Philosophies, Globalization and Social Change: An Orientation Into Graduate Studies-Semester 1 2018-2019(Dr. Albert Benjamin)
- Teacher: Dr. Albert Benjamin
Philosophies, Globalization and Social Change: An Introduction Into Graduate Studies (2017/2018) - Dr. Albert Benjamin
A thorough and critical analysis of
- ·general and educational philosophies,
- ·globalisation and
- ·an awareness of alternative models of practice
together represent a useful starting point for developing a graduate disposition to learning about leadership in mathematics and education in general. A guided and thorough interrogation of each of these three broad areas is facilitated by the use of the concept of Critical Theory. The interrogation is expected to help the graduate consider an appropriate educational response to globalization in peripheral states. The graduate learner is challenged to explore an activist disposition relevant to social analysis and change in the context of globalization. The challenge begins and is largely supported by a thorough interrogation of deeply held personal values and beliefs in relation to education. Opportunities to reflexively evaluate and review current practice with a view to the promotion of education for social justice and equity is provided throughout .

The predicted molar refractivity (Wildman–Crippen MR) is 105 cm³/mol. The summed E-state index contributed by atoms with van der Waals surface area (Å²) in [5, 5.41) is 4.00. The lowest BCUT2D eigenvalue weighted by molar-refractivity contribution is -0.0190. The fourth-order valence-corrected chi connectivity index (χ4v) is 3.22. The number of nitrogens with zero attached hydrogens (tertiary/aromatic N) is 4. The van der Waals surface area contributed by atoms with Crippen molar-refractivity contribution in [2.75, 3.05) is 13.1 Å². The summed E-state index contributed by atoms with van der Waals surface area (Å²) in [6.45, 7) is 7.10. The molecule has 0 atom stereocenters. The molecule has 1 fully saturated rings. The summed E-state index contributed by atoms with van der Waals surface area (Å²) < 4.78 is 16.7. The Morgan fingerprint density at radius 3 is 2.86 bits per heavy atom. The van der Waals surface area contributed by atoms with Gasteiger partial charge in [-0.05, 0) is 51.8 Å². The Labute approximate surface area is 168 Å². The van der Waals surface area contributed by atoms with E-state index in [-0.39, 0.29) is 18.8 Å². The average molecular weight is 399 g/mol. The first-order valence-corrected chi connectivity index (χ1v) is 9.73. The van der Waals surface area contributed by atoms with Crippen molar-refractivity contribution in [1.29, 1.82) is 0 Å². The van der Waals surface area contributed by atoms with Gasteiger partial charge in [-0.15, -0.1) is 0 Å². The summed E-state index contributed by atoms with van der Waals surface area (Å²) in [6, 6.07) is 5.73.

The course is comprised of 15 lessons. Five are designed to be addressed face to face and 10 online. The methodology throughout these fifteen lessons promotes the use of higher order critical thinking in the exploration and learning of concepts. In this regard both corporate and individual studies are promoted throughout the 15 lessons and largely involves participants and facilitator as colearners and cocreators of knowledge. The actual content is divided into three discrete areas: Philosophies (lesson 1-5), globalisation (lessons 6-10) and social change (lessons 11-15). Theses sections are designed to be explored sequentially but may be approached as discrete sections. For the most part each lesson involves three phases. These are personal interrogation, exploration of selected resources and the formulation of a response by participants. Where necessary, expert guidance is provided through the use of explicit advice and thinking tools such as cooperative learning mechanisms and reflective rubrics. Presentations, ccritiques and written arguments are a few of the typical assessment and learning formats required. The course is organised in 15 lessons indicated below.
This course is designed as an introduction to the field of Educational research
methodology. Throughout this course, students are expected to learn and
understand both qualitative and quantitative methods, main research design
techniques and research ethics. The course will focus on an in-depth
examination and comparison of qualitative, quantitative and mixed methods
designs. Specific aspects to be emphasized include: developing research
questions and hypothesis, implementing the chosen design, data analysis and
the process of knowledge translation. At the end of the course, students are
expected to be able to design his/her own research project/proposal.